“I’ve been able to emulate the [Tom] Karl adjustment. If one reverse engineers this adjustment to calculate the New York City population used in the USHCN urban adjustment, the results are, in Per’s words, gobsmacking, even by poor climate science standards.”

Here is the implied New York City population required to justify Karl’s “urban warming bias” adjustments.”

In other words, for the HCN Version 1 data to be valid for Central Park, the population of the metro area would have had to decline to pre-1900 levels!

Version 2 of the USHCN is about to be released. It uses a different approach with no adjustment for urbanization. We eagerly await the results.

The NCDC GHCN Version 2 Data Set

The story doesn’t end there. The same NCDC maintains a global data base of station data used for climate change assessment called GHCN. Version 2 contains some of the same adjustments except for the Karl urban adjustment. Central Park is one of the GHCN sites.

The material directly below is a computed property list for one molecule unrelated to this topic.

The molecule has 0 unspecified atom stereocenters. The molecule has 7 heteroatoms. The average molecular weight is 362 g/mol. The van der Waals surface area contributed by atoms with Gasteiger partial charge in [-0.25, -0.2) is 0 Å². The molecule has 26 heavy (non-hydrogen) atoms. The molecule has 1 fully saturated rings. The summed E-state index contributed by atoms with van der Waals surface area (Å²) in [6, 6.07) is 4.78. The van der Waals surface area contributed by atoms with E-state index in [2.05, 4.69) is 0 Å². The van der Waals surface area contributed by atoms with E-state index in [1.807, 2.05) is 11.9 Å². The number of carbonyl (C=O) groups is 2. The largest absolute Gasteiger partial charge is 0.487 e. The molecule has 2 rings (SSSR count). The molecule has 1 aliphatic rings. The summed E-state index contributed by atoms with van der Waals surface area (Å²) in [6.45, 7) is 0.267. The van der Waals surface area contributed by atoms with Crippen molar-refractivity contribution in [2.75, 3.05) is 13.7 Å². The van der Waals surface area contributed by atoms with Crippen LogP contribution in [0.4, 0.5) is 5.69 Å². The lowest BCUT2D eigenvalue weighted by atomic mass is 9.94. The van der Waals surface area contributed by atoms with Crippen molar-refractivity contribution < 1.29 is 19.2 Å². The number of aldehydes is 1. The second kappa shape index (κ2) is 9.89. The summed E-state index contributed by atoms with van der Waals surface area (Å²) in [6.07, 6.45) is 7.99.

I decided to compare Central Park in that GHCN data set (the latest V2) with the HCN data (V1) set relative to the raw data.

The differences between the data sets is startling large for the July monthly mean through much of the record (11F!). It diminishes since 1990 as HCN adjustments for urbanization have inexplicably diminished even as NYC population grew.

Ironically, GHCN agrees with the raw data in January for Central Park with only minor seemingly random adjustments. But recall the January adjustment in HCSN was as much as 6F until the recent years when inexplicably the adjustment diminished.

These kinds of huge variances in the “data” for one location raise serious questions as to whether we can trust any surface station based data set to determine changes the order of a tenth of a degree for climate change assessment and policy prescriptions.